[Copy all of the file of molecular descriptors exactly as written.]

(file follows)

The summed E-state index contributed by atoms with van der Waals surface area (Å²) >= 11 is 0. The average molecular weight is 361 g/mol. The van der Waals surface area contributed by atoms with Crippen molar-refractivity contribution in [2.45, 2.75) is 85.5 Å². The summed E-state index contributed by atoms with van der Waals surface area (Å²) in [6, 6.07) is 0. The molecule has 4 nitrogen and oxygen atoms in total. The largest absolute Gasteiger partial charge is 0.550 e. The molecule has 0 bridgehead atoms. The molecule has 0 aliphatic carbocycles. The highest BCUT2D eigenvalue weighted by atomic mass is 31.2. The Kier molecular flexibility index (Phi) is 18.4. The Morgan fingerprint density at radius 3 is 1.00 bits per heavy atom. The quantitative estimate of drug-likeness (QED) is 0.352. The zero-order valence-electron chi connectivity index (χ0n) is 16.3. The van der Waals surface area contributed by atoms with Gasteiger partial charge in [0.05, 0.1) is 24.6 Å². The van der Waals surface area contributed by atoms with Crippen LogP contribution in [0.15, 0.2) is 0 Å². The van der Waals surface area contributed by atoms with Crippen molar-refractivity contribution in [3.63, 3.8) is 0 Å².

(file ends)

The summed E-state index contributed by atoms with van der Waals surface area (Å²) >= 11 is 0. The average molecular weight is 361 g/mol. The van der Waals surface area contributed by atoms with Crippen molar-refractivity contribution in [2.45, 2.75) is 85.5 Å². The summed E-state index contributed by atoms with van der Waals surface area (Å²) in [6, 6.07) is 0. The molecule has 4 nitrogen and oxygen atoms in total. The largest absolute Gasteiger partial charge is 0.550 e. The molecule has 0 bridgehead atoms. The molecule has 0 aliphatic carbocycles. The highest BCUT2D eigenvalue weighted by atomic mass is 31.2. The Kier molecular flexibility index (Phi) is 18.4. The Morgan fingerprint density at radius 3 is 1.00 bits per heavy atom. The quantitative estimate of drug-likeness (QED) is 0.352. The zero-order valence-electron chi connectivity index (χ0n) is 16.3. The van der Waals surface area contributed by atoms with Gasteiger partial charge in [0.05, 0.1) is 24.6 Å². The van der Waals surface area contributed by atoms with Crippen LogP contribution in [0.15, 0.2) is 0 Å². The van der Waals surface area contributed by atoms with Crippen molar-refractivity contribution in [3.63, 3.8) is 0 Å².